WASHINGTON'S relationship with Iraq over the past decade is undergoing a post mortem. From congressional hearing rooms to foreign-policy think tanks, lawmakers and academics alledge that moderate US policy toward Iraq gave President Saddam Hussein reason to believe that the United States would tolerate Iraq's use of force against Kuwait.
A tougher policy, these experts argue, might have kept Iraq within its borders.
When the soul-searching is over, the effects will probably:
Make Washington more circumspect in its policy toward Iraq, Syria, and the Palestine Liberation Organization (PLO).
Embolden Congress to more strongly influence US foreign policy.
Questioning the wisdom of the administration's policy toward Iraq just prior to its invasion of Kuwait, experts have turned to statements made by April C. Glaspie, US ambassador to Iraq, and John H. Kelly, assistant secretary of state for Near Eastern and South Asian affairs.
Iraq recently released transcripts of a meeting between Ms. Glaspie and Saddam in Baghdad on July 25, in which Glaspie says that the US had ``no opinion on the Arab-Arab conflicts, like your border disagreement with Kuwait.... The issue is not associated with America.''
The State Department has not denied the accuracy of the transcript.
In hearings last week, Rep. Lee Hamilton (D) of Indiana, chairman of the House Foreign Affairs subcommittee, grilled Mr. Kelly on his remarks during a July 31 testimony before the subcommittee. ``You left the impression that it was the policy of the United States not to come to the defense of Kuwait,'' Mr. Hamilton told Kelly.
This policy toward Iraq has been the norm since Baghdad invaded Iran in 1980, says William Quandt, a senior fellow of the Brookings Institution.
Still fuming over the hostage crisis and fearing that Iran's Islamic fundamentalism fervor would spread into the Arab world, the Reagan administration and Congress ignored Iraq's actions.
``Perhaps Saddam got used to the West acquiescing,'' Mr. Quandt speculates.
The US had the same attitude when Iraq began to use chemical weapons against Iran in 1983, Quandt says.
In fact, the US relationship with Iraq became closer. In 1983, the US removed Iraq from the State Department's list of states that sponsor terrorism. Credits from the Export Import Bank and loan guarantees from the Commodity Credit Corporation began to flow into Baghdad. And according to publish reports, the US began to share intelligence information with Iraq regarding the deployment of Iranian troops.
Senate analysts say the reevaluation of US ties with Baghdad should have begun after Iraq, in August 1988, won its eight-year war against Iran and Tehran was no longer perceived as a threat by the foreign policy community in Washington.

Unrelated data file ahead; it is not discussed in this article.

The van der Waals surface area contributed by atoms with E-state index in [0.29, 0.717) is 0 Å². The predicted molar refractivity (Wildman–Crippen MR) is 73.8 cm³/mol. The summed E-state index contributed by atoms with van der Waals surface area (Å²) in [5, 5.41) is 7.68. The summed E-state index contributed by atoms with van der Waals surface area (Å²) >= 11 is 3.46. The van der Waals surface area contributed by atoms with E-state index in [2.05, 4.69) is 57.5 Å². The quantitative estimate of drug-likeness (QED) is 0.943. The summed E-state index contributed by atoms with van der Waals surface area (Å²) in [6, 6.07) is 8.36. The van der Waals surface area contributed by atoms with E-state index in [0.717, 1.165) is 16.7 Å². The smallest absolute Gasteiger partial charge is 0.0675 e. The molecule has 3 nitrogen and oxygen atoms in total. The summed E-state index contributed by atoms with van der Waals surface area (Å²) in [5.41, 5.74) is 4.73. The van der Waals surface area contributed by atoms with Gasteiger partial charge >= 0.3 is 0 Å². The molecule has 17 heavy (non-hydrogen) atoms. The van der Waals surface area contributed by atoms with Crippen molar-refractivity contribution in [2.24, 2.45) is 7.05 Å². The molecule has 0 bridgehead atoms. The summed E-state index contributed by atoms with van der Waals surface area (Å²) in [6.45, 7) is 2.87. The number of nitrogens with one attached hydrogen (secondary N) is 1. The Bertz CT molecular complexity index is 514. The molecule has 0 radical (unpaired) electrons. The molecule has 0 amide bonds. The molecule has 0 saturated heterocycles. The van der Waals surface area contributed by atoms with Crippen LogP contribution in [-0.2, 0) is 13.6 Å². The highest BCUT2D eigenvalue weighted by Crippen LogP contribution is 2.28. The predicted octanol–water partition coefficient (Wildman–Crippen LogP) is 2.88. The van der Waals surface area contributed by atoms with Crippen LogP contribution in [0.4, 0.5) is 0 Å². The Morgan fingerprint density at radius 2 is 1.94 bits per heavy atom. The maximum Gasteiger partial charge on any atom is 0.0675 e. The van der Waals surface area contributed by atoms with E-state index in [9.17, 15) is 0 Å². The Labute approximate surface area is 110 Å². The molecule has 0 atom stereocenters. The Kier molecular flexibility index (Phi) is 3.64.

Starting in 1988, they say, Iraq's actions merited stronger diplomatic response. They cite:
Iraq's use of chemical weapons against its Kurdish population in August 1988.
The disenting vote from the Arab Liberation Front, a Baghdad-based Palestinian organization, against United Nations resolutions supporting a two-state solution in Palestine.
Baghdad's intensified smuggling of weapons technology from the West in 1989 and '90.
``This was the point when the US had to start getting tough,'' says Barry Rubin, a senior research fellow at the Washington Institute for Near East Policy. ``The [US] government had a point of view that there was no need to antagonize Iraq, that they'll become more aggressive.''
US policy toward Iraq failed, says Richard Murphy, former assistant secretary of state in the Reagan administration, when we took ``at face value their description of themselves that they were coming out of an eight-year war badly behind in their development plans, and with so much to develop'' they could not afford foreign adventures.
Defenders of US diplomacy, however, contend that because of Baghdad's isolation - Saddam has rarely traveled even to other Arab countries - Iraq likely would have miscalculated the US position even if its signals had been stronger.
And they argue that the appeasement policy of Egypt and the Gulf states also led Saddam to miscalculate.
Wherever fault lies, the upshot may be a harder line against Iraq.
``Iraq's readmission to the world community,'' says Peter Galbraith, a Middle East specialist on the Senate Foreign Relations committee, ``should depend on the dismantling of its chemical weapon and its incipient nuclear facilities.''
Analysts add that our policy, especially toward Syria and the PLO, is also likely to be crafted with an eagle eye.
Syria is in the US's good graces now, but Congress is well aware of President Assad's record of human rights abuses and acts of aggression.
And the PLO has not made good on its December 1988 statements regarding Israel's right to exist and the renunciation of terrorism.
``The PLO said they changed their policy'' but their current support for Saddam belies the recent moderation, says Mr. Rubin.